LeEco CEO Admits to Cash Crunch, Says Company 'Over-Extended'

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LeEco CEO Admits to Cash Crunch, Says Company 'Over-Extended'

Highlights

  • The company would seek to cut costs and curb expansion
  • "Our fundraising ability isn't strong," Yueting wrote
  • The letter came weeks after the company entered the US market

The CEO of Chinese internet firm LeEco has told employees the company grew too quickly and is short of cash, according to a letter seen by Bloomberg News, weeks after it announced its US expansion.

Billionaire Jia Yueting said his 12-year-old video-streaming company, which recently bulldozed into sectors as wide-ranging as self-driving cars, sports, smart phones, film making, and TV-sets, had "over-extended" in its global strategy. He added that he would cut his annual salary to a symbolic CNY 1 (roughly Rs. 10).

(Also see: LeEco Unveils Self-Driving Car That Cannot Drive Yet)

"We blindly sped ahead, and our cash demand ballooned," he said in the lengthy letter sent to workers Sunday, Bloomberg reported. "At the same time, our capital and resources were in fact limited."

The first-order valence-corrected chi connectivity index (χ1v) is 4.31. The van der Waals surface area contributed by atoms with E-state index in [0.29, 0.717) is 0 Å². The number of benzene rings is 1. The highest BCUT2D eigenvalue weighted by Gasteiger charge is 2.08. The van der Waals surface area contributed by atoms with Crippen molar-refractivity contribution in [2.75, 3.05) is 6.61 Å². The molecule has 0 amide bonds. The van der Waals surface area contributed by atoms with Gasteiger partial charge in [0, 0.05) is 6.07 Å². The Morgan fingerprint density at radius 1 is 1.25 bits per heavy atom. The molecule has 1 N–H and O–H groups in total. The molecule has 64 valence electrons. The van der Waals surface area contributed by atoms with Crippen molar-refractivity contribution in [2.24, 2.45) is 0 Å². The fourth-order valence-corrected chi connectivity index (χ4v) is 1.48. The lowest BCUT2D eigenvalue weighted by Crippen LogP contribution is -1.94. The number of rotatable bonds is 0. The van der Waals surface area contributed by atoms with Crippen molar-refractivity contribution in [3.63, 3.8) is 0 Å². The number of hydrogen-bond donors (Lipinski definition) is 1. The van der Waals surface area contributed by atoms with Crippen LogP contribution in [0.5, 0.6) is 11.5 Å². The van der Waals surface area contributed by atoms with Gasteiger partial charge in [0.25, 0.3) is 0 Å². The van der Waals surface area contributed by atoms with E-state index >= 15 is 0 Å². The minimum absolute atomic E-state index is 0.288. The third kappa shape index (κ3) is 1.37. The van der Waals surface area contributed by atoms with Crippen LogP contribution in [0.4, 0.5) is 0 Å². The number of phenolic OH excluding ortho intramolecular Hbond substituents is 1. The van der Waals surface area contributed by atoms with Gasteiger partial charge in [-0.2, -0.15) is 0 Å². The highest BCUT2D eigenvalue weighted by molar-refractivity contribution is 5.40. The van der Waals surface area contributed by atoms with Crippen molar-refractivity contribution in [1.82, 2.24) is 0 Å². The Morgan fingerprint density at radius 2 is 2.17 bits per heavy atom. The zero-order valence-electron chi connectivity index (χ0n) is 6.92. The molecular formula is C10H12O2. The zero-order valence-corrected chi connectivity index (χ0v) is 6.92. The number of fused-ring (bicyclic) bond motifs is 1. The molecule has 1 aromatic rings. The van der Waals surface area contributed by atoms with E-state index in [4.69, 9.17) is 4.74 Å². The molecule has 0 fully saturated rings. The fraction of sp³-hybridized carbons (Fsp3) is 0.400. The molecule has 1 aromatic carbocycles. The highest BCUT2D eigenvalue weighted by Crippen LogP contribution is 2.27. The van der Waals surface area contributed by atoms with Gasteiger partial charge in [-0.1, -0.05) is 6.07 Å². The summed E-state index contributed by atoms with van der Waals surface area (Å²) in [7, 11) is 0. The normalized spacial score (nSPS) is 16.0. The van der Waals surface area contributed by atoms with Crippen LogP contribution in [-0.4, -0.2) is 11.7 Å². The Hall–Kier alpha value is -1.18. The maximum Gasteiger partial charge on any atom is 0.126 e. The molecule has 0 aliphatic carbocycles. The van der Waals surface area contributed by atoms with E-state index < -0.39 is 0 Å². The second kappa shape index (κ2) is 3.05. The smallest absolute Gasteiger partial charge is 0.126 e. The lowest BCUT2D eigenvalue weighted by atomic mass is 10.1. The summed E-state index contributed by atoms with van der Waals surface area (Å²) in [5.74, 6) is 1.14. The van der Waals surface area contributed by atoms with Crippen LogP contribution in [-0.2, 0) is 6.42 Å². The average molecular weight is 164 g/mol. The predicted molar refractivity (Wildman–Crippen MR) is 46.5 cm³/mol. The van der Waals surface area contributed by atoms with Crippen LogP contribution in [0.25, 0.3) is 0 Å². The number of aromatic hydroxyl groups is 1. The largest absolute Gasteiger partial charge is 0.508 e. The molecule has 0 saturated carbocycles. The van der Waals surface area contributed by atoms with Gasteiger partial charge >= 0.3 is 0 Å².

The company would seek to cut costs and curb expansion in order to focus on its core businesses, he said, after having burned through CNY 10 billion ($1.5 billion or roughly Rs. 9,842 crores) developing a car.

"Our fundraising ability isn't strong," he wrote.

The letter came weeks after the company announced plans to take on tech giants Apple and Google in the US market with its Le Pro 3 and Le S3 smart phones.

(Also see: LeEco Le Pro 3 First Impressions)

At the time he admitted that some had told him "LeEco is crazy to come to the backyard" of such companies.

The sprawling conglomerate's seven different businesses had one profitable entity, the video streaming service LeShi, Bloomberg said.

Shares in the LeShi subsidiary closed down 4.68 percent on the Shenzhen exchange Monday.

Jia said in a blog post last month before the US launch that while LeEco's disparate activities "may seem unrelated, but the synergy between and among them is the backbone of our business model."

He added that the company has "run into a few doubters along the way because we're doing something that has never been done before and something that isn't easy to do."

But, he said, by attempting to do what "99% of the world believes is impossible, you've earned the right at that 1% chance to be successful".

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